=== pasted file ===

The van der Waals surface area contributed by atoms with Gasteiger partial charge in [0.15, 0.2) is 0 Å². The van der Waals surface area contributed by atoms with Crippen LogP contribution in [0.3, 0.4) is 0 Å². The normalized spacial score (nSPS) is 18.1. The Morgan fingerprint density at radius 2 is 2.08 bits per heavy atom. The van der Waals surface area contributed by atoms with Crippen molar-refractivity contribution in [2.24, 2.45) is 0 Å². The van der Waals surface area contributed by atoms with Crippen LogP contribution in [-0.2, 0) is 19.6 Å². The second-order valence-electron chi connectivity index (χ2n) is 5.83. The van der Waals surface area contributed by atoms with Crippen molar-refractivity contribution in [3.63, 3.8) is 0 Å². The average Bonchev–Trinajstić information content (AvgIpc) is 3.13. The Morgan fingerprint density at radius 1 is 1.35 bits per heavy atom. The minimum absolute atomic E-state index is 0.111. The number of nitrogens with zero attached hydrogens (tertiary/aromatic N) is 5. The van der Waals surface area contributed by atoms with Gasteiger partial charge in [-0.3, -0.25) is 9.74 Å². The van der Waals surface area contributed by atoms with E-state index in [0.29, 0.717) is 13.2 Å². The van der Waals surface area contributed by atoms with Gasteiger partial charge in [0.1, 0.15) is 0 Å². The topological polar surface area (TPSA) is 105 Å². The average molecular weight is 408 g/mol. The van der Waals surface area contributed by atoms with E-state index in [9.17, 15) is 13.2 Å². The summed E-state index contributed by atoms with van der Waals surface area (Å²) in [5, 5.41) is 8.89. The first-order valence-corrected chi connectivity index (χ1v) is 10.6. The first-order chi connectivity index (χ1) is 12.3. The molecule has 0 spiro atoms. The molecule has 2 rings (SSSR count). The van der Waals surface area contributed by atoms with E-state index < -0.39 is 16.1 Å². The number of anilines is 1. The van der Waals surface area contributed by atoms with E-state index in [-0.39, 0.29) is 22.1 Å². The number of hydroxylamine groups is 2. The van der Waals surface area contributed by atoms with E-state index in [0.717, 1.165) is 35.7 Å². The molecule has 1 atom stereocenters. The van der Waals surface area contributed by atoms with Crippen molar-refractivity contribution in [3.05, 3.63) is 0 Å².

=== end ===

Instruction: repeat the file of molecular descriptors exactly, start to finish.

The van der Waals surface area contributed by atoms with Gasteiger partial charge in [0.15, 0.2) is 0 Å². The van der Waals surface area contributed by atoms with Crippen LogP contribution in [0.3, 0.4) is 0 Å². The normalized spacial score (nSPS) is 18.1. The Morgan fingerprint density at radius 2 is 2.08 bits per heavy atom. The van der Waals surface area contributed by atoms with Crippen molar-refractivity contribution in [2.24, 2.45) is 0 Å². The van der Waals surface area contributed by atoms with Crippen LogP contribution in [-0.2, 0) is 19.6 Å². The second-order valence-electron chi connectivity index (χ2n) is 5.83. The van der Waals surface area contributed by atoms with Crippen molar-refractivity contribution in [3.63, 3.8) is 0 Å². The average Bonchev–Trinajstić information content (AvgIpc) is 3.13. The Morgan fingerprint density at radius 1 is 1.35 bits per heavy atom. The minimum absolute atomic E-state index is 0.111. The number of nitrogens with zero attached hydrogens (tertiary/aromatic N) is 5. The van der Waals surface area contributed by atoms with Gasteiger partial charge in [-0.3, -0.25) is 9.74 Å². The van der Waals surface area contributed by atoms with E-state index in [0.29, 0.717) is 13.2 Å². The van der Waals surface area contributed by atoms with Gasteiger partial charge in [0.1, 0.15) is 0 Å². The topological polar surface area (TPSA) is 105 Å². The average molecular weight is 408 g/mol. The van der Waals surface area contributed by atoms with E-state index in [9.17, 15) is 13.2 Å². The summed E-state index contributed by atoms with van der Waals surface area (Å²) in [5, 5.41) is 8.89. The first-order valence-corrected chi connectivity index (χ1v) is 10.6. The first-order chi connectivity index (χ1) is 12.3. The molecule has 0 spiro atoms. The molecule has 2 rings (SSSR count). The van der Waals surface area contributed by atoms with E-state index < -0.39 is 16.1 Å². The number of anilines is 1. The van der Waals surface area contributed by atoms with E-state index in [-0.39, 0.29) is 22.1 Å². The number of hydroxylamine groups is 2. The van der Waals surface area contributed by atoms with E-state index in [0.717, 1.165) is 35.7 Å². The molecule has 1 atom stereocenters. The van der Waals surface area contributed by atoms with Crippen molar-refractivity contribution in [3.05, 3.63) is 0 Å².